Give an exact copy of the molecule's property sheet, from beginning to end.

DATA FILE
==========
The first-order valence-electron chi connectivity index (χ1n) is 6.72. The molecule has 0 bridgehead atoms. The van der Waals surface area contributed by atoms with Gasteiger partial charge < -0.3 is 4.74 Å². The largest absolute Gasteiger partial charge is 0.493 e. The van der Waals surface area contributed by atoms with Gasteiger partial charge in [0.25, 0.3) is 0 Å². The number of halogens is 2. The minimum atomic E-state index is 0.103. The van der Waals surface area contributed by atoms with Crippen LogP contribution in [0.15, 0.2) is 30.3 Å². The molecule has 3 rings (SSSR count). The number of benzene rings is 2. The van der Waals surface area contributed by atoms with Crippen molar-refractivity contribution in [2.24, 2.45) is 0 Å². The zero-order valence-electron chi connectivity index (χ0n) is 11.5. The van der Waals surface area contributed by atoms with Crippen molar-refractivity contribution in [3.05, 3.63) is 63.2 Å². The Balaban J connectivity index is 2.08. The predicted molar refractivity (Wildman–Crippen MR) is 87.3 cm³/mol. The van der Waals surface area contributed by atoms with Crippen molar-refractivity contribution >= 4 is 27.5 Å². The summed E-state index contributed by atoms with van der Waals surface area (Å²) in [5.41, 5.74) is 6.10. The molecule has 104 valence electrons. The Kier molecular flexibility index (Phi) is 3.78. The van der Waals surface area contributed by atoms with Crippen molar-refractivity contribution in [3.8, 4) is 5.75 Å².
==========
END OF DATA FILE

The first-order valence-electron chi connectivity index (χ1n) is 6.72. The molecule has 0 bridgehead atoms. The van der Waals surface area contributed by atoms with Gasteiger partial charge < -0.3 is 4.74 Å². The largest absolute Gasteiger partial charge is 0.493 e. The van der Waals surface area contributed by atoms with Gasteiger partial charge in [0.25, 0.3) is 0 Å². The number of halogens is 2. The minimum atomic E-state index is 0.103. The van der Waals surface area contributed by atoms with Crippen LogP contribution in [0.15, 0.2) is 30.3 Å². The molecule has 3 rings (SSSR count). The number of benzene rings is 2. The van der Waals surface area contributed by atoms with Crippen molar-refractivity contribution in [2.24, 2.45) is 0 Å². The zero-order valence-electron chi connectivity index (χ0n) is 11.5. The van der Waals surface area contributed by atoms with Crippen molar-refractivity contribution in [3.05, 3.63) is 63.2 Å². The Balaban J connectivity index is 2.08. The predicted molar refractivity (Wildman–Crippen MR) is 87.3 cm³/mol. The van der Waals surface area contributed by atoms with Crippen molar-refractivity contribution >= 4 is 27.5 Å². The summed E-state index contributed by atoms with van der Waals surface area (Å²) in [5.41, 5.74) is 6.10. The molecule has 104 valence electrons. The Kier molecular flexibility index (Phi) is 3.78. The van der Waals surface area contributed by atoms with Crippen molar-refractivity contribution in [3.8, 4) is 5.75 Å².